There’s a terrible resonance to the story of a young woman who stands alone against an oppressive government. Shotgun Players’ Antigonick is the third bold new interpretation of Sophocles’ ancient tragedy Antigone to be produced by a Bay Area theater in the last couple of months; African-American Shakespeare Company’s Xtigone and the Cutting Ball Theater’s Antigone both premiered in February. For anyone lucky enough to catch all three, there’s been nothing repetitive about the experience. The bones of the story are the same, but the meat of each has a drastically different flavor.
Antigone, a princess of Thebes, is the daughter of king Oedipus. During a civil war that starts after the king's death, his two sons, Antigone's brothers, kill one another. The new king, her uncle Kreon, decrees that one brother be buried with honor and the other be left to rot as a traitor. Antigone defies this law and buries her brother, and both she and the king must pay the price for their stubbornness.
Antigonick is a startling reinvention of the classic story and a marvelous kick-off to Shotgun's 2015 season made up of plays by women playwrights. Canadian poet and classics scholar Anne Carson (a MacArthur “genius” grantee) calls her play a translation of Sophocles’ original, but she's "translated" with a pretty free hand. Antigone and her sister Ismene discuss Hegel's and Brecht’s interpretations of their story. There’s a lot of discussion of what particular words mean, and one important speech is reduced to a single word. Carson’s language is continually fresh and surprising; the famous “numberless are the world’s wonders” speech becomes, “Many terribly quiet customers exist, but none more terribly quiet than man.” The text is very, very pared down. Even with extended passages of pure movement, Shotgun’s production runs only an hour and 15 minutes.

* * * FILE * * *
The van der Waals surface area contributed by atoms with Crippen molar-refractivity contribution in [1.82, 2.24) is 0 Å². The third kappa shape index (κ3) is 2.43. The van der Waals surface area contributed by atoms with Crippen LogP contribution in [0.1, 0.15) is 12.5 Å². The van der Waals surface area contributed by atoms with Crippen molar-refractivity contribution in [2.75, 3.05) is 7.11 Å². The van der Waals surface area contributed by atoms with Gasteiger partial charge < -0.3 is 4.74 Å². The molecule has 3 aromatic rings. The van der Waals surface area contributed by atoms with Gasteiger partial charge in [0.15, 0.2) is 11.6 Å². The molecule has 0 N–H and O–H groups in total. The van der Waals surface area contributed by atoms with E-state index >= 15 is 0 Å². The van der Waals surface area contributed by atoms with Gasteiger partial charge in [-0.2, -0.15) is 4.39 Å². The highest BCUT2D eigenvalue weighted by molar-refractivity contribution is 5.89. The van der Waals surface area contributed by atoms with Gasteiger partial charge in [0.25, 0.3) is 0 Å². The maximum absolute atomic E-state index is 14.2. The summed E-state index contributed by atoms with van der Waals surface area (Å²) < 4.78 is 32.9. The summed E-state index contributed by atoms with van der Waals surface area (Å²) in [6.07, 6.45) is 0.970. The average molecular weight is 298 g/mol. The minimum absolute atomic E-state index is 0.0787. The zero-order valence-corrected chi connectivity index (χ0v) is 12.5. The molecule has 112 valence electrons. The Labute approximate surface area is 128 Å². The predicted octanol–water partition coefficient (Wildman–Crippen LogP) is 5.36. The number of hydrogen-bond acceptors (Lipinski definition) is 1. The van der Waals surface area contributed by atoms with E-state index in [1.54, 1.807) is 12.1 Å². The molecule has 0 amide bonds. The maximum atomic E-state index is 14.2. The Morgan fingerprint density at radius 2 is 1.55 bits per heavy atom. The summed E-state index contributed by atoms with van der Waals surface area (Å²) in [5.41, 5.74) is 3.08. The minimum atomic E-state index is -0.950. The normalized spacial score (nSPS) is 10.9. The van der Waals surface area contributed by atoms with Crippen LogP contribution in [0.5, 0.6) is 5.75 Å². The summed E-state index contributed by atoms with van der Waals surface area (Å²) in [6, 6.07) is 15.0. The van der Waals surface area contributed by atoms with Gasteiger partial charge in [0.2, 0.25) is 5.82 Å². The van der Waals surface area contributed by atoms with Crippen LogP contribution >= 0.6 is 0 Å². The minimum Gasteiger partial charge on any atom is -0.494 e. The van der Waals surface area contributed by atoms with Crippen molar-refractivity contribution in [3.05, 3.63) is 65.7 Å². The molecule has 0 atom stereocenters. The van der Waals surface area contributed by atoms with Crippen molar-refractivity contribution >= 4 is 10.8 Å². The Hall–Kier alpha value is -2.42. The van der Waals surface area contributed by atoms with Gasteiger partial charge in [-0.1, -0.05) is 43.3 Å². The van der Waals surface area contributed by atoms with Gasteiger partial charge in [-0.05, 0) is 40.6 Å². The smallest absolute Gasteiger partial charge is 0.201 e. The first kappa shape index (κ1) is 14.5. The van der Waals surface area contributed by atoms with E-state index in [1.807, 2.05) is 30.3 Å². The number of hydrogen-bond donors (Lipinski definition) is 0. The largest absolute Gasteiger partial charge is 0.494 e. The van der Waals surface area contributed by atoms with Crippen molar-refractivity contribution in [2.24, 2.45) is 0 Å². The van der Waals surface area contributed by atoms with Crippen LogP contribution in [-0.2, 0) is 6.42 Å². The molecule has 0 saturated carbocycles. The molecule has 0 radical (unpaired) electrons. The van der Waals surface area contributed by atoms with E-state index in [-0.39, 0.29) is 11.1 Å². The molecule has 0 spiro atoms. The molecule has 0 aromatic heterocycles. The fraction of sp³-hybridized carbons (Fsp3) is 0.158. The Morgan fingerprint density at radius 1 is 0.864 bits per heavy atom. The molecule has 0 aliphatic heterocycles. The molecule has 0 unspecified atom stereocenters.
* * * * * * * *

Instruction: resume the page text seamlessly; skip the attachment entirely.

Antigonick was conceived not as a script to be performed but as an illustrated book, published in 2012 by New Directions. The text is all handwritten in capital letters, often in big blocks of text, with new speakers coming in without a line break. Sometimes there are long stretches of white space on the page, usually in mid-sentence.
Then there are the book’s illustrations by Bianca Stone, which don’t seem to have anything to do with the story and were reportedly inserted between the pages at random by Robert Currie, the book designer and Carson’s husband. The images show people with cinderblock heads, spools of thread, lonesome shacks, surreal landscapes and a lot of horses. (Carson has since followed the book up with a more traditional translation of Antigone that’s currently playing in London and stars Juliette Binoche.)
In short, there’s a lot of interpretation necessary for any director intrepid enough to tackle Antigonick. Shotgun’s production has two co-directors: the always inventive Mark Jackson and choreographer Hope Mohr. Both have intensely physical styles, so it’s no surprise that their staging takes the form of a spellbinding piece of dance theater.